Parental Alienation and Custody
In most child custody cases, children do not spend an equal amount of time with both parents. As a family lawyer, I think this is the unfortunate part of the divorce many families face today, especially small children who often feel they do not spend enough time with mom or dad. Then, parental alienation comes in the picture.
A divorcee may influence his or her child against the other parent causing the child a lot of emotional distress. Attorneys dealing with these types of cases find it difficult as a parent may request having sole custody of the child or the child having little contact with the ex-spouse. While some parents’ irresponsible behavior may have provoked these harsh battles, collaboration between parents and focusing on the best interests of the child can be very helpful when developing a child custody plan.
HOW CAN PARENTAL ALIENATION AFFECT CHILD CUSTODY?
Parents who don’t agree during child custody battles can impact their children in a negative way. According to recent studies, children who have been involved in these battles tend to have more mental and addiction problems. Due to the severe impact parental alienation can have on the children, the court may order a change of custody after they find out that one of the parents is trying to alienate the children.
In some cases, parents can be a bad influence on minor children, therefore, the little contact they may have with them is excused. These cases are generally linked to child abuse, domestic violence, and drug abuse. Parental alienation is quite different. This is when a child rejects a parent with no foundation. In other words, someone is influencing the child negatively against the other parent. Another factor that may contribute to the child’s dislike or rejection of one parent is the family social dynamics.
There are different levels of parental alienation. It all depends on the behavior of both parent and child. A good example of parental alienation is when one parent talks about the other in a disrespectful manner, tries to change child visitation arrangements, says that the child was abandoned by the other parent, and interferes in the child’s relationship with the other divorcee. Family law attorneys know how to effectively navigate these complex cases. They may file a motion for a change of custody based on the magnitude of the alienation.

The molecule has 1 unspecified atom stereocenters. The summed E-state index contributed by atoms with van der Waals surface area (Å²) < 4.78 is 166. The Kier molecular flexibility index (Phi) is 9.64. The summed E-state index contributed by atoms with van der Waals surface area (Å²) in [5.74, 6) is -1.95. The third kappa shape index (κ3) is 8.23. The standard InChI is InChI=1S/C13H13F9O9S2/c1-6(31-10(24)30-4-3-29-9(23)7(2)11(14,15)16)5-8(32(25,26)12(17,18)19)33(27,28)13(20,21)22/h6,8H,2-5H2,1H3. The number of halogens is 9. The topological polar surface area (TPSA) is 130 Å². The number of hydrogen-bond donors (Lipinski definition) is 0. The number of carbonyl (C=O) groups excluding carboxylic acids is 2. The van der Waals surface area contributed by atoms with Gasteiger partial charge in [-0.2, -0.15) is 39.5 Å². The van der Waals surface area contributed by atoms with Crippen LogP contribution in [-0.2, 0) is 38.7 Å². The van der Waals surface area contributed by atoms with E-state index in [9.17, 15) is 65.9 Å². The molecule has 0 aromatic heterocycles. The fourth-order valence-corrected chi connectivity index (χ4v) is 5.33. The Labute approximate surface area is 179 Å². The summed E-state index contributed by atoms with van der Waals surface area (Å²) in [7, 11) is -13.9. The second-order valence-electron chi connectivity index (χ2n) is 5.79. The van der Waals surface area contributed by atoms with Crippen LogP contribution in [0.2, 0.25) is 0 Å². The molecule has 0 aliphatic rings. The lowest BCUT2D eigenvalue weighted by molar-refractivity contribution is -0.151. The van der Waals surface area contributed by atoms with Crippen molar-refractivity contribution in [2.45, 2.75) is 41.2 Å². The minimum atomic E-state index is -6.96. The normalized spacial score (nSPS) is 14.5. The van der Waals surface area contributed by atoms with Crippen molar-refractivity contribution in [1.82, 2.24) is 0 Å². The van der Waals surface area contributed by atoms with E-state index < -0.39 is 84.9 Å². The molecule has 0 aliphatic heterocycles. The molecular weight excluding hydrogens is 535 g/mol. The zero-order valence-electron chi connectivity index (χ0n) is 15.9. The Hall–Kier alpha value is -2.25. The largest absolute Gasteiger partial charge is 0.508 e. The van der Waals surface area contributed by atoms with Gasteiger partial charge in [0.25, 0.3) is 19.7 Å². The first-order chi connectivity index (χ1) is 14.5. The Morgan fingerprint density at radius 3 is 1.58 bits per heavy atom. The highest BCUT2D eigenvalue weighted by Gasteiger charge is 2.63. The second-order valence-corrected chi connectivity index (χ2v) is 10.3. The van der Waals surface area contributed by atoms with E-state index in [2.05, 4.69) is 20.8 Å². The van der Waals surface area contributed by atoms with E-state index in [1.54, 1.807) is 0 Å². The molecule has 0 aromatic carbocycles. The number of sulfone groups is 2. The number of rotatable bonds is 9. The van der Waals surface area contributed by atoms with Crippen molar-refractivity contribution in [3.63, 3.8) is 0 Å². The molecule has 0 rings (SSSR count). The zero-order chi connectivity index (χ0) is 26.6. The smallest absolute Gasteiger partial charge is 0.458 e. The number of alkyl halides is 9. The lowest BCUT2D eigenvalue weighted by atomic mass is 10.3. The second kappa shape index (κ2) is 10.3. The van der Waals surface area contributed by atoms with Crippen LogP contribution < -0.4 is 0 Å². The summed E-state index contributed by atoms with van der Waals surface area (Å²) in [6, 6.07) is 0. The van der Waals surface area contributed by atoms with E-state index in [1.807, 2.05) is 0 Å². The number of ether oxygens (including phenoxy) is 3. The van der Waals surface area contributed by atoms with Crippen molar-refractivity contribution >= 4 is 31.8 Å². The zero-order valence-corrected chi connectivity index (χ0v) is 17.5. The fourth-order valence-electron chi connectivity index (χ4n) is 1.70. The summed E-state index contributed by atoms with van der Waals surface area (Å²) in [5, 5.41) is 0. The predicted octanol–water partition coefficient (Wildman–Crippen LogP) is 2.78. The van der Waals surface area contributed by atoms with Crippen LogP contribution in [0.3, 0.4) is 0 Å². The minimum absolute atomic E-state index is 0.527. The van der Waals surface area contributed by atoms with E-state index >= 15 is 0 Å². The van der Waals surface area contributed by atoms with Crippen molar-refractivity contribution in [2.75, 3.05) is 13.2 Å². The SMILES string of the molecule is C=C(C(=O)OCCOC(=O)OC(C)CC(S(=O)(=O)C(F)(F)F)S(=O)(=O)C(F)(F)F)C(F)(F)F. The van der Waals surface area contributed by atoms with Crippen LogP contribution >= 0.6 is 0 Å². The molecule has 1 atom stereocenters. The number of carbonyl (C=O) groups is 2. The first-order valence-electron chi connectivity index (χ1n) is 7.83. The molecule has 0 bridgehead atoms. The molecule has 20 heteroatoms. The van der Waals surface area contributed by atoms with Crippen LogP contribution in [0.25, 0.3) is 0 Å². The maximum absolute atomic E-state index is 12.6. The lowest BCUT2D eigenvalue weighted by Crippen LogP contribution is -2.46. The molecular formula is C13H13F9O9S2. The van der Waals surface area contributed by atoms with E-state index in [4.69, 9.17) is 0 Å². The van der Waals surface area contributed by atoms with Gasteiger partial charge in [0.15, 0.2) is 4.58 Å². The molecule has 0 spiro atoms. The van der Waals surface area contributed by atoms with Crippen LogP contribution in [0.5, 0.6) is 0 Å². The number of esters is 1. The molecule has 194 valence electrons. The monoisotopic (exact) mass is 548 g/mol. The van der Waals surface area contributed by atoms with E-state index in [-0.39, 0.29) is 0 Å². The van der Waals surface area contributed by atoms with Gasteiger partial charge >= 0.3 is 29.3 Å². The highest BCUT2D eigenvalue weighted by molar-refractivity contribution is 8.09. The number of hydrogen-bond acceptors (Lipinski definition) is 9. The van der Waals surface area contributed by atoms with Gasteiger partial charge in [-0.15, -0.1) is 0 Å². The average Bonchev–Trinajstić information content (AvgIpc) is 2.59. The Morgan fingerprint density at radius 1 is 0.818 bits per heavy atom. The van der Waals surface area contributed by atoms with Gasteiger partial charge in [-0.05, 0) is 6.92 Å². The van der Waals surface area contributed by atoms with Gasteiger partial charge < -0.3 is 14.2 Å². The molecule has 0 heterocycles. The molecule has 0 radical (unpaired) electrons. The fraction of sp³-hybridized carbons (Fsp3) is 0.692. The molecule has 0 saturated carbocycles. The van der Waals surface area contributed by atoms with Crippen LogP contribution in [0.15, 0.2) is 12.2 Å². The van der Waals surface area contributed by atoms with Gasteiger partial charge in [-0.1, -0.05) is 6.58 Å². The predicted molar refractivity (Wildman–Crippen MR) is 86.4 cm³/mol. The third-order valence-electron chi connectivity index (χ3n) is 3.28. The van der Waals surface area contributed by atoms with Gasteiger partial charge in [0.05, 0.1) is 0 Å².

Get Legal Help
Parents involved in child custody disputes should seek legal assistance and be supportive during this difficult time in their lives. Children as well as divorcees can greatly benefit from mutual cooperation. A family law attorney well versed in child custody matters can explain what your options are and achieve a positive outcome on your behalf. You need someone to help you present to the court your suspicion of parental alienation. Some judges may be ignorant of how parental alienation can impact the child negatively, and your attorney may have to educate them. Your attorney will work along mental health experts who can testify in court and diagnose the problem when necessary.
CAN AN EX GET ALIMONY TO COVER COST OF FREEZING EGGS?
There are many considerations made when calculating alimony in Utah. The court may consider factors such as the earning ability of each spouse, the financial needs of each party and the length of the marriage; but what about the cost of broken dreams? Can a court put a price tag on something like a failure to have children during marriage? And if they could, should an ex-spouse be reimbursed for the lost shot at parenthood?
That is what one lawyer is trying to find out. He is representing a woman who, at the age of 38, does not want to lose her chance at motherhood. With time running out in terms of her biological ability to conceive, she wants to freeze her eggs. As part of her divorce settlement, she is asking her soon-to-be-ex to pay $20,000 to cover the procedure, as well as related expenses.
The lawyer explains that because the couple had unsuccessfully tried in vitro fertilization several times during the marriage, those fertility treatments should be considered a part of the marital lifestyle and maintained even after divorce.
There are likely to be opinions on both sides of the tracks. On one hand, some believe it may make sense to award alimony for eggs, because losing a chance to have a child while married may be seen as a form of sacrifice. On the other hand, there is the worry that putting a price tag on fertility could lead to putting a price tag on other things, such as the price of a face-lift to make up for lost youth during a marriage. Either way, the outcome of this case will likely affect future divorces, as there has been no state case law on the topic thus far.
Free Consultation with Divorce Lawyer
If you have a question about divorce law or if you need help with a family law case in Utah call Ascent Law at (801) 676-5506. We will help you.
8833 S. Redwood Road, Suite C
West Jordan, Utah
84088 United States
Telephone: (801) 676-5506